UKHospitality: ‘Interest rate rise only exacerbates financial challenges many are grappling with’

By James McAllister

- Last updated on GMT

UKHospitality warns interest rate rise only exacerbates financial challenges many businesses are grappling with

Related tags Insolvency Bankruptcy Debt Finance Restaurant Interest rate Bank of england

UKHospitality has warned that the latest interest rates rise will further exacerbate the sector’s financial challenges after the cost of borrowing rose to its highest level in 15 years.

Earlier today (3 August), the Bank of England raised interest rates for the 14th consecutive time, from 5% to 5.25%.

During the announcement, the Bank signalled for the first time that interest rates would remain higher until it got UK inflation - the rate at which prices rise - under control, saying it would make sure rates are ‘sufficiently restrictive for sufficiently long’.

Andrew Bailey, Bank of England governor, said: “We know that inflation hits the least well-off hardest and we need to make absolutely sure that it falls all the way back to the 2% target.”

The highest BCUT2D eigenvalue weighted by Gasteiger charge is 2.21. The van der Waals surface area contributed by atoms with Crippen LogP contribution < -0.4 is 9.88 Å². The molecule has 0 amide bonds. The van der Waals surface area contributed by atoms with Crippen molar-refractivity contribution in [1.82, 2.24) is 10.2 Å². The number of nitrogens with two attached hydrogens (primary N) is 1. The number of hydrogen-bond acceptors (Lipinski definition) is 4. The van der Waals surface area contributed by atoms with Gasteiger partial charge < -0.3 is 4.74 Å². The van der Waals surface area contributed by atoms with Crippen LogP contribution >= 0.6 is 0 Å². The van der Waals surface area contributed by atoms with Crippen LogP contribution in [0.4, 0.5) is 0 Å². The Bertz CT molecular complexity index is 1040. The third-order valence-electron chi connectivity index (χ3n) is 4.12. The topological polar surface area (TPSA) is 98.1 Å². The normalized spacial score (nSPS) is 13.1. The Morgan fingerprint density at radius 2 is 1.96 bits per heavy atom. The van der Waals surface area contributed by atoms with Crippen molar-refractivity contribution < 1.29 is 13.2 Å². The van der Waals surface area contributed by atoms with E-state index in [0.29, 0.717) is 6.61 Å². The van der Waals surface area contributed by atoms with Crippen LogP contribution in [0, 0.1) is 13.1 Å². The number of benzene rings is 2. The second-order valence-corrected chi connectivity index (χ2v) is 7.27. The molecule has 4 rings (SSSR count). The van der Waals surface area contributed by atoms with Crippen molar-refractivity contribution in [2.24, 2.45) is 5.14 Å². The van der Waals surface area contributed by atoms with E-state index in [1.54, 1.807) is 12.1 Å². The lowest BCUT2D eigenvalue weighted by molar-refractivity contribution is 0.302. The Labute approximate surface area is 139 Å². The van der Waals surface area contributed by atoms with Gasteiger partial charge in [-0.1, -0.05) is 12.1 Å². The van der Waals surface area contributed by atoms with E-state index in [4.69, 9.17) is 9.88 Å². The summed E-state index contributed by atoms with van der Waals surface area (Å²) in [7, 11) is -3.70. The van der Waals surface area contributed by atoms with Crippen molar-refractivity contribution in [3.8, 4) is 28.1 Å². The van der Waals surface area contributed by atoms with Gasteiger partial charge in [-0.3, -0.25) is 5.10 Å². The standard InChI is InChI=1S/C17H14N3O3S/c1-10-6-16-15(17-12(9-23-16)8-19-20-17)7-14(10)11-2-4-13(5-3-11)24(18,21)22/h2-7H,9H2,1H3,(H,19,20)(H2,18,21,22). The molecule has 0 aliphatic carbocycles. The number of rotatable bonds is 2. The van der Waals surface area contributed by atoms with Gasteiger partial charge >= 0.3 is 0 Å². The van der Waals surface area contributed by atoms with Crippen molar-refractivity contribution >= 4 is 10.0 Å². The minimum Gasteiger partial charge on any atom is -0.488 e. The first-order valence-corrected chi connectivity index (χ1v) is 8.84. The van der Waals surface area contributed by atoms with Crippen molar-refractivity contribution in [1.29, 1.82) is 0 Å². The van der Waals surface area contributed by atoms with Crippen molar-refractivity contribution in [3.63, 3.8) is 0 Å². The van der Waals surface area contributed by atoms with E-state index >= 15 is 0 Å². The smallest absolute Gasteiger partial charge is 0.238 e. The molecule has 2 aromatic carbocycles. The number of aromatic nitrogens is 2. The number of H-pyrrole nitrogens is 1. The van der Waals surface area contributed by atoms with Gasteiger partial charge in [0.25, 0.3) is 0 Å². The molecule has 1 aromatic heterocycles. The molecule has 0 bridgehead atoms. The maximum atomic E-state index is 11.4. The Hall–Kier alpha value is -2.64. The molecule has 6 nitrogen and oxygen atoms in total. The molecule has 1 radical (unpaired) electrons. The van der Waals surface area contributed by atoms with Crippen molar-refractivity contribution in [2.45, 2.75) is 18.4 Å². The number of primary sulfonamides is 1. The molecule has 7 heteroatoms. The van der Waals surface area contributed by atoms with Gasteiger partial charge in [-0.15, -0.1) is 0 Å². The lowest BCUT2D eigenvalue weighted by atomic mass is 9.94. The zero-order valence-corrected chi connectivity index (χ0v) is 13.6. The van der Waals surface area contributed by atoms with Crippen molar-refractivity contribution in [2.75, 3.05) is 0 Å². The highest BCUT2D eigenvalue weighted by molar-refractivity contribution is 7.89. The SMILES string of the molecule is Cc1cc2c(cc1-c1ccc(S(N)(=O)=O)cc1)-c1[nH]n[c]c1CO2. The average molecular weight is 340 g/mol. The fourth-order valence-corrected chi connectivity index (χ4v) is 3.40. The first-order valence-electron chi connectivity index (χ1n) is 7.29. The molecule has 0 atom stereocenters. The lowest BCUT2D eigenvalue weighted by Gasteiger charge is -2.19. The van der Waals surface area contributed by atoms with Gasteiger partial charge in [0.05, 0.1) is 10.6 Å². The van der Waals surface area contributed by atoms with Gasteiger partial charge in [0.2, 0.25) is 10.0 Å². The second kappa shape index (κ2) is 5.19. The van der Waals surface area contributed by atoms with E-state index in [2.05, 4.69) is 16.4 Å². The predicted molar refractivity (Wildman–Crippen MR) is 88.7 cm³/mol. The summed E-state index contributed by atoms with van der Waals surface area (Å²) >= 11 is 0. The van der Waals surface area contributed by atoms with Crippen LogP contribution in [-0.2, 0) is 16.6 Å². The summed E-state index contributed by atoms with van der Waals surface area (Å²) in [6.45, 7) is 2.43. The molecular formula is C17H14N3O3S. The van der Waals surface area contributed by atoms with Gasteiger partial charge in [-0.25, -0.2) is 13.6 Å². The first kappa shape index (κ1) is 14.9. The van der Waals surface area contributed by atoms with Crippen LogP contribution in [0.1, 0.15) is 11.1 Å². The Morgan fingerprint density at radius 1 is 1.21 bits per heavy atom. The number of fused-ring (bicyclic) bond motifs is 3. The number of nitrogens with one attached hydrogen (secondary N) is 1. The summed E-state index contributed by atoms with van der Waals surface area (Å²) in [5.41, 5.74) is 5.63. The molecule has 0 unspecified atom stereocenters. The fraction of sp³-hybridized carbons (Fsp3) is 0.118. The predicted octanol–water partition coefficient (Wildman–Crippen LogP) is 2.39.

Responding to the Bank’s announcement, Kate Nicholls, chief executive of UKHospitality warned that another rise in interest rates ‘only exacerbates the financial challenges many are grappling with’.

She said: “The inflationary pressures we’re facing as a nation are supply, not demand, led so we need to see urgent government action to bring down these business costs.

“A good starting point would be to rapidly implement the recommendations made by Ofgem last week to mitigate the energy crisis.”

Nicholls noted that hospitality businesses are particularly exposed to further rate rises, due mainly to the Covid loans many were forced to take out during the pandemic.

Recent data from the Insolvency Service showed that restaurants and cafés across the UK are going insolvent at a pace not seen for more than a decade​.

A total of 3,347 eateries have been unable to pay their debts in the past two years to March 2023, with an average of six restaurants affected every day during the first three months of this year.

Of those restaurants declared insolvent, 98% of cases ended with the business being shut down.

“We would urge flexibility on loan repayments, including extension to terms, options to move to interest-only payments or delay altogether, and flexible arrangements from HMRC for tax payments,” Nicholls added.

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